2. First off use the old 2600 layout and have the game preloaded on the system. Then the new games do a ea’s origin layout…. or try an use 2 drives that would play Xbox and ps5 games 1 unit plays all games from any system… I don’t know what the game code is between Xbox and Playstation. But should be able to incorporate all 3 game consoles into 1 2600 plus a computer all in 1 would be awesome

  3. This is situation where they shot themselves in the foot. Going with AMD was a great choice but going with a 2c4t processor was a poor choice. They limited their emulation capabilities with the 3 CU GPU and cut the customer base by more than half. I would have bought one of these in a second if it had a 4c/8t or 8c/16t option.

  4. I got one of the All-in bundles on Black Friday and have been pretty impressed with it so far. I added a 512GB SSD, upgraded RAM to 16GB, updated the CPU cooler from a thermal pad to good paste, and installed Windows 11. I view it as a NUC in a very cool case, and am planning on setting it up in my garage to control my 3D printer and do some light gaming. The controllers were OK; I like the idea of the joystick as spinner, but the implementation wasn’t great.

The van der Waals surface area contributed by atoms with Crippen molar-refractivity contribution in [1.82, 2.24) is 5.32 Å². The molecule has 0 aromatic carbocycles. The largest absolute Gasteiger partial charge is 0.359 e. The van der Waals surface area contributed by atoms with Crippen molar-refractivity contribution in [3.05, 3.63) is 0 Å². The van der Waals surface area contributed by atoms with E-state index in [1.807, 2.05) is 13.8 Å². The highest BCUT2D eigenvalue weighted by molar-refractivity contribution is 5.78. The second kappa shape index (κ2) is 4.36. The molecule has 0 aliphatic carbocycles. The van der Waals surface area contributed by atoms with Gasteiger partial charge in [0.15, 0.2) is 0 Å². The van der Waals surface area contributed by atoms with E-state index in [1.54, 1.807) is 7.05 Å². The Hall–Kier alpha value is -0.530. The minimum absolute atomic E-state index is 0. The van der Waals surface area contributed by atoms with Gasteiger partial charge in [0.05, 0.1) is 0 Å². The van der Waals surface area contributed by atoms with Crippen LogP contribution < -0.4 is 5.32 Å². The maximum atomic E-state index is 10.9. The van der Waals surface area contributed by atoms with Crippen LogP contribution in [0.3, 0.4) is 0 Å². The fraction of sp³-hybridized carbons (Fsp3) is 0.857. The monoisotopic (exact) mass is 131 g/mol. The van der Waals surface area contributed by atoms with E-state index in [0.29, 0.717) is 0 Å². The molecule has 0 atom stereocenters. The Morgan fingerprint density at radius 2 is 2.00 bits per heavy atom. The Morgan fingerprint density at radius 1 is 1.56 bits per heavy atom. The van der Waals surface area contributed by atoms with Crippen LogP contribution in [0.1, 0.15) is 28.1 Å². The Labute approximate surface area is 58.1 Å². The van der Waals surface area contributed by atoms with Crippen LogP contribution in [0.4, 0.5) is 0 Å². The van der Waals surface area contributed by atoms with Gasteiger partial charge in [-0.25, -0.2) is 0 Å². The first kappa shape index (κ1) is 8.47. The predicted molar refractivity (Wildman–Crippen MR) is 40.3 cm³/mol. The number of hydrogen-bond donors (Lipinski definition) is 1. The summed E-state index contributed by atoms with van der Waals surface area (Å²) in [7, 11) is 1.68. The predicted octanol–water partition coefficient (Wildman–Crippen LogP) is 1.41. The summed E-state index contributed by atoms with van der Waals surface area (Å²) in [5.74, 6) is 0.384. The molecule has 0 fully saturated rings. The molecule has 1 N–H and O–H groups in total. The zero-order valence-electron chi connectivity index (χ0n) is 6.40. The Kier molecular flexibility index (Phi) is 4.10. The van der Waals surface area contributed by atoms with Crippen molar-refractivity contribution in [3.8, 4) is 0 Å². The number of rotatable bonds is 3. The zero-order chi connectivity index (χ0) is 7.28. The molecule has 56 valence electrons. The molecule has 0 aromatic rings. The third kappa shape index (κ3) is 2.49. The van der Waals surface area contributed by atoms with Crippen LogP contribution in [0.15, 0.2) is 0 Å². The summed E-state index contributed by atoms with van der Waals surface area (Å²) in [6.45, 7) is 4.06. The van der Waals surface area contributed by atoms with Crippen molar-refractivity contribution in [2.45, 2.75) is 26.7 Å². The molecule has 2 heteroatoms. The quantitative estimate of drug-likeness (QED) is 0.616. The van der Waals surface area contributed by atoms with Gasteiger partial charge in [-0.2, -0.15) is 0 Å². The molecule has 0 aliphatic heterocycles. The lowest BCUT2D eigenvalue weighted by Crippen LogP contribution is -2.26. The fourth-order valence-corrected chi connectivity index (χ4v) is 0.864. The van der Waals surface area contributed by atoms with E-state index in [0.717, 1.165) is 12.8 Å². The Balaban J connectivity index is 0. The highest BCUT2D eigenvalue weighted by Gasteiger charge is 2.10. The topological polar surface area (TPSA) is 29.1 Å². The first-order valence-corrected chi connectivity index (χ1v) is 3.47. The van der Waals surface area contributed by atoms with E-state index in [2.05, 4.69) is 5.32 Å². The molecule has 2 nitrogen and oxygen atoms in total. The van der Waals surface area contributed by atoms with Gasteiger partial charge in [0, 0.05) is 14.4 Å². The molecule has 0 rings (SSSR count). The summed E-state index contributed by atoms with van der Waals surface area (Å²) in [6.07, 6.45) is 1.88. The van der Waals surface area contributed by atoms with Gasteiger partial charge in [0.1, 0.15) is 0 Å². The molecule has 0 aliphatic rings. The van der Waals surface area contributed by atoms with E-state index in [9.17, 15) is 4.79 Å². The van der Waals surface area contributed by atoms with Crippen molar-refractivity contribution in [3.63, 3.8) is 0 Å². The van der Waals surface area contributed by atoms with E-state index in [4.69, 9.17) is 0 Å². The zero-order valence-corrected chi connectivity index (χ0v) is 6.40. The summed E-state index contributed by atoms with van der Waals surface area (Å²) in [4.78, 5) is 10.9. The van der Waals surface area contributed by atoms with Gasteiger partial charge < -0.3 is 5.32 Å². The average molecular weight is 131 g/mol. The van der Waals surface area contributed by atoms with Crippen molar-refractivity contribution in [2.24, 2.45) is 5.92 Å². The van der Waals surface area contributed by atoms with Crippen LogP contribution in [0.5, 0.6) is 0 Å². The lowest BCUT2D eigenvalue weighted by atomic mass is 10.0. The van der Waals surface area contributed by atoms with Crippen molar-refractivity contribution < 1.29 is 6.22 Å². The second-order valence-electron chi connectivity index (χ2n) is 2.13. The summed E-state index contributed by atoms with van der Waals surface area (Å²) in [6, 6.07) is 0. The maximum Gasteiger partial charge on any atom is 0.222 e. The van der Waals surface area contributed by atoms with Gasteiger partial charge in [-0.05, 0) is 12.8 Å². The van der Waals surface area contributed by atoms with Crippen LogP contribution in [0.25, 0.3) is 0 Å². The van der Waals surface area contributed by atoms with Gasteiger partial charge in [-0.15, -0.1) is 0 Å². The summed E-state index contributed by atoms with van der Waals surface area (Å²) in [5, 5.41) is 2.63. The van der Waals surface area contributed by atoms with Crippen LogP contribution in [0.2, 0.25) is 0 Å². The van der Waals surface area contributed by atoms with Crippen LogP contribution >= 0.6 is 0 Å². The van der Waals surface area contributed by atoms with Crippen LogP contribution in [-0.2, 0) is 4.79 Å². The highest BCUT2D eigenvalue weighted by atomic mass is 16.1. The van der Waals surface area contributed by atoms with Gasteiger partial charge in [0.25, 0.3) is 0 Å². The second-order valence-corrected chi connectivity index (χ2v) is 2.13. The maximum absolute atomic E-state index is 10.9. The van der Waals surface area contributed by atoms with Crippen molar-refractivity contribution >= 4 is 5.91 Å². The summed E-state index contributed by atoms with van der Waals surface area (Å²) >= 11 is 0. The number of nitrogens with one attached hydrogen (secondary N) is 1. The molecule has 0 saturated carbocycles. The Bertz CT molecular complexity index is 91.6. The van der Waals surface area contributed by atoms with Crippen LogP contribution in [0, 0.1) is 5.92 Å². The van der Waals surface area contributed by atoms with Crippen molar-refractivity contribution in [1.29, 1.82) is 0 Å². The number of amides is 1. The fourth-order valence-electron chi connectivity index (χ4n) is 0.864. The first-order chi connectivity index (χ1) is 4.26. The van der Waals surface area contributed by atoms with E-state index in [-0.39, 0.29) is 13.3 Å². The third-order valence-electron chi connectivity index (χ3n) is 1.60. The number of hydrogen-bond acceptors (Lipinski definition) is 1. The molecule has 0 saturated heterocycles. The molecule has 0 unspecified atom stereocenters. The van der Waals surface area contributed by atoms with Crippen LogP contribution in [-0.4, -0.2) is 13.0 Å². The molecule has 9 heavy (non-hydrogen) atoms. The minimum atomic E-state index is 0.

1. The problem is that most people don’t want to spent $300 on a console that they have to then spend a couple.of hundred more to upgrade it . In the end you end up spending a ridiculous amount of money for something that will not play a game like crysis

  5. Well, $160 for a Ryzen 1606G with 8GB of RAM and user upgradeable SSD does not sound too bad, should be a pretty competent emulation station for PS/2 and Wii era stuff.

  6. It was DOA the day they priced it the same as a XboX Series S if you wanted a controller,

    1. If I remember correctly, it costed the same as a Series S WITHOUT the controllers. With controllers it costed the same as Digital PS5.

      1. Honestly, they should jump on the miniature nostalgia bandwagon and make a mini-atari preloaded with a ton of games with a $80-100 price point.

        I’d bet that would have been a for greater success than trying to relaunch Atari hardware for the modern age.

  7. I’m a bit surprised Atari was still manufacturing these. Here, I thought they were still selling off the initial batch.

  8. I didn’t even finish reading the article before I clicked on the link…and picked the basic Onyx model.

    Total was 164.94(with shipping) at checkout.

    Steven B.(Liquid Cool

      1. Hey man, it’s fundamentally just a general purpose x86 computer that you can put any operating system on. There’s a lot of things you could use it for or with, and you don’t know exactly what he’s got in mind.
        It’d make a perfectly adequate dedicated conference room PC for example. Put a softphone on it and it still costs less than most conference room phones.